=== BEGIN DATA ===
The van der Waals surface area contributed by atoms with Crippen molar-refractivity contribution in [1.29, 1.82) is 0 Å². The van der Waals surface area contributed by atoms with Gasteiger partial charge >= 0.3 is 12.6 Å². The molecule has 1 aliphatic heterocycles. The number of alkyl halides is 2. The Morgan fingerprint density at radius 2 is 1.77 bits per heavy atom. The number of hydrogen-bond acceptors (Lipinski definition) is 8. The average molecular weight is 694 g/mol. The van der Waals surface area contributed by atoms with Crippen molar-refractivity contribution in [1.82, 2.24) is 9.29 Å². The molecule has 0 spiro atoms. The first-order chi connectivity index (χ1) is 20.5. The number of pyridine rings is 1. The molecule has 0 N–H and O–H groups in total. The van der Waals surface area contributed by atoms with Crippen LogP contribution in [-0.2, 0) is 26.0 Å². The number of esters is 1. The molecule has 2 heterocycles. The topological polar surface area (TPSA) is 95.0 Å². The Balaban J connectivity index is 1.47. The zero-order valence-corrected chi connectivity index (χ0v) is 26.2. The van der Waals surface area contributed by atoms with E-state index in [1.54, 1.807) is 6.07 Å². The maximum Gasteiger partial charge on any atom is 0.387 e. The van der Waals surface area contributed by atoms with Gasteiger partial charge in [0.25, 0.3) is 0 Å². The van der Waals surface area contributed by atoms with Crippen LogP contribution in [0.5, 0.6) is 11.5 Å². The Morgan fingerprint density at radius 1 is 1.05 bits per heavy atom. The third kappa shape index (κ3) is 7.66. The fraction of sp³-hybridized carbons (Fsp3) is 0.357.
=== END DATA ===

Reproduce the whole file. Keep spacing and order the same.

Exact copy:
The van der Waals surface area contributed by atoms with Crippen molar-refractivity contribution in [1.29, 1.82) is 0 Å². The van der Waals surface area contributed by atoms with Gasteiger partial charge >= 0.3 is 12.6 Å². The molecule has 1 aliphatic heterocycles. The number of alkyl halides is 2. The Morgan fingerprint density at radius 2 is 1.77 bits per heavy atom. The number of hydrogen-bond acceptors (Lipinski definition) is 8. The average molecular weight is 694 g/mol. The van der Waals surface area contributed by atoms with Crippen molar-refractivity contribution in [1.82, 2.24) is 9.29 Å². The molecule has 0 spiro atoms. The first-order chi connectivity index (χ1) is 20.5. The number of pyridine rings is 1. The molecule has 0 N–H and O–H groups in total. The van der Waals surface area contributed by atoms with Crippen LogP contribution in [-0.2, 0) is 26.0 Å². The number of esters is 1. The molecule has 2 heterocycles. The topological polar surface area (TPSA) is 95.0 Å². The Balaban J connectivity index is 1.47. The zero-order valence-corrected chi connectivity index (χ0v) is 26.2. The van der Waals surface area contributed by atoms with E-state index in [1.54, 1.807) is 6.07 Å². The maximum Gasteiger partial charge on any atom is 0.387 e. The van der Waals surface area contributed by atoms with Gasteiger partial charge in [0.25, 0.3) is 0 Å². The van der Waals surface area contributed by atoms with Crippen LogP contribution in [0.5, 0.6) is 11.5 Å². The Morgan fingerprint density at radius 1 is 1.05 bits per heavy atom. The third kappa shape index (κ3) is 7.66. The fraction of sp³-hybridized carbons (Fsp3) is 0.357.